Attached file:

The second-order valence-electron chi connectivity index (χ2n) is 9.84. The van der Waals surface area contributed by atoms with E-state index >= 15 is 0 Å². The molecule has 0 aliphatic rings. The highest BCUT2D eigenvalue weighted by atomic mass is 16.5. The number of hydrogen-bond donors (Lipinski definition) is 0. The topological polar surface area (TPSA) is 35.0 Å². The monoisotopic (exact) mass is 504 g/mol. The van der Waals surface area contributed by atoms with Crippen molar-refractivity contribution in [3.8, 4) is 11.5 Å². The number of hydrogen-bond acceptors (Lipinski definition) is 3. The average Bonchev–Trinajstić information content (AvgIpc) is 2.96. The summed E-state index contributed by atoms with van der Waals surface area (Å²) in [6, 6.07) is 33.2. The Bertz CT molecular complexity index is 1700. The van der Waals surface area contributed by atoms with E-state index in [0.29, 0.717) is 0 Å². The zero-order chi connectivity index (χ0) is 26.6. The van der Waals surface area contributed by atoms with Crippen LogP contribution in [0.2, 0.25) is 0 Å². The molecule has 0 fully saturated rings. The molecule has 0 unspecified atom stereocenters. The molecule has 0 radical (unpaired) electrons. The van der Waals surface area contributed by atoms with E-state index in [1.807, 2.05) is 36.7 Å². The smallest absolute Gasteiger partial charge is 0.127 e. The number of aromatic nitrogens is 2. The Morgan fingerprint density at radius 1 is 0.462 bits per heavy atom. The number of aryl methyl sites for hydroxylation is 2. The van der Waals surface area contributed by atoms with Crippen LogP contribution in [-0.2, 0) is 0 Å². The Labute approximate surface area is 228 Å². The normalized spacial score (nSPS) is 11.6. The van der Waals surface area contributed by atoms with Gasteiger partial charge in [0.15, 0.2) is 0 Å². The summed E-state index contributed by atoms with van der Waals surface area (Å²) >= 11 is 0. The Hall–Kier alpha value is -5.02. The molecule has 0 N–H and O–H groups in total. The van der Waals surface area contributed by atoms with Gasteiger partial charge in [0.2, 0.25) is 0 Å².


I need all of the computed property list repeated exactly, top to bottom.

The second-order valence-electron chi connectivity index (χ2n) is 9.84. The van der Waals surface area contributed by atoms with E-state index >= 15 is 0 Å². The molecule has 0 aliphatic rings. The highest BCUT2D eigenvalue weighted by atomic mass is 16.5. The number of hydrogen-bond donors (Lipinski definition) is 0. The topological polar surface area (TPSA) is 35.0 Å². The monoisotopic (exact) mass is 504 g/mol. The van der Waals surface area contributed by atoms with Crippen molar-refractivity contribution in [3.8, 4) is 11.5 Å². The number of hydrogen-bond acceptors (Lipinski definition) is 3. The average Bonchev–Trinajstić information content (AvgIpc) is 2.96. The summed E-state index contributed by atoms with van der Waals surface area (Å²) in [6, 6.07) is 33.2. The Bertz CT molecular complexity index is 1700. The van der Waals surface area contributed by atoms with E-state index in [0.29, 0.717) is 0 Å². The zero-order chi connectivity index (χ0) is 26.6. The van der Waals surface area contributed by atoms with Crippen LogP contribution in [0.2, 0.25) is 0 Å². The molecule has 0 fully saturated rings. The molecule has 0 unspecified atom stereocenters. The molecule has 0 radical (unpaired) electrons. The van der Waals surface area contributed by atoms with E-state index in [1.807, 2.05) is 36.7 Å². The smallest absolute Gasteiger partial charge is 0.127 e. The number of aromatic nitrogens is 2. The Morgan fingerprint density at radius 1 is 0.462 bits per heavy atom. The number of aryl methyl sites for hydroxylation is 2. The van der Waals surface area contributed by atoms with Crippen LogP contribution in [-0.2, 0) is 0 Å². The Labute approximate surface area is 228 Å². The normalized spacial score (nSPS) is 11.6. The van der Waals surface area contributed by atoms with Gasteiger partial charge in [0.15, 0.2) is 0 Å². The summed E-state index contributed by atoms with van der Waals surface area (Å²) >= 11 is 0. The Hall–Kier alpha value is -5.02. The molecule has 0 N–H and O–H groups in total. The van der Waals surface area contributed by atoms with Gasteiger partial charge in [0.2, 0.25) is 0 Å².